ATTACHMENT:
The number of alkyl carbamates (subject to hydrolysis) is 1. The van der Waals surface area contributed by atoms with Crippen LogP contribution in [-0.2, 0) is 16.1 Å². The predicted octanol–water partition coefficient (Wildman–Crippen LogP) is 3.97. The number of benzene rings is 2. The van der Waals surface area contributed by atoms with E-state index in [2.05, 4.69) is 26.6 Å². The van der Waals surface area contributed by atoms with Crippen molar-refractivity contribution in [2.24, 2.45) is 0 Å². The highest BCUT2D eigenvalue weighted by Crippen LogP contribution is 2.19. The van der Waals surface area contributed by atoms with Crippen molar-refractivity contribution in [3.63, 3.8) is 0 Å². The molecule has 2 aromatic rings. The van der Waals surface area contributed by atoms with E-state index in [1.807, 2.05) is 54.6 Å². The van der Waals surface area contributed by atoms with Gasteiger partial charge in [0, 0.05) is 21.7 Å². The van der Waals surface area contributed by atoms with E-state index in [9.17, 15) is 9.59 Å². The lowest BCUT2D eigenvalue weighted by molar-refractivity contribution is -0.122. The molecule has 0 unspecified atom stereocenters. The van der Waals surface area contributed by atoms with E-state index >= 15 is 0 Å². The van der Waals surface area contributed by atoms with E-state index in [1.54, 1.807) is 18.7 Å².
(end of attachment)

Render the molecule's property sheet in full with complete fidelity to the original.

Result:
The number of alkyl carbamates (subject to hydrolysis) is 1. The van der Waals surface area contributed by atoms with Crippen LogP contribution in [-0.2, 0) is 16.1 Å². The predicted octanol–water partition coefficient (Wildman–Crippen LogP) is 3.97. The number of benzene rings is 2. The van der Waals surface area contributed by atoms with E-state index in [2.05, 4.69) is 26.6 Å². The van der Waals surface area contributed by atoms with Crippen molar-refractivity contribution in [2.24, 2.45) is 0 Å². The highest BCUT2D eigenvalue weighted by Crippen LogP contribution is 2.19. The van der Waals surface area contributed by atoms with Crippen molar-refractivity contribution in [3.63, 3.8) is 0 Å². The molecule has 2 aromatic rings. The van der Waals surface area contributed by atoms with E-state index in [1.807, 2.05) is 54.6 Å². The van der Waals surface area contributed by atoms with Gasteiger partial charge in [0, 0.05) is 21.7 Å². The van der Waals surface area contributed by atoms with E-state index in [9.17, 15) is 9.59 Å². The lowest BCUT2D eigenvalue weighted by molar-refractivity contribution is -0.122. The molecule has 0 unspecified atom stereocenters. The van der Waals surface area contributed by atoms with E-state index >= 15 is 0 Å². The van der Waals surface area contributed by atoms with E-state index in [1.54, 1.807) is 18.7 Å².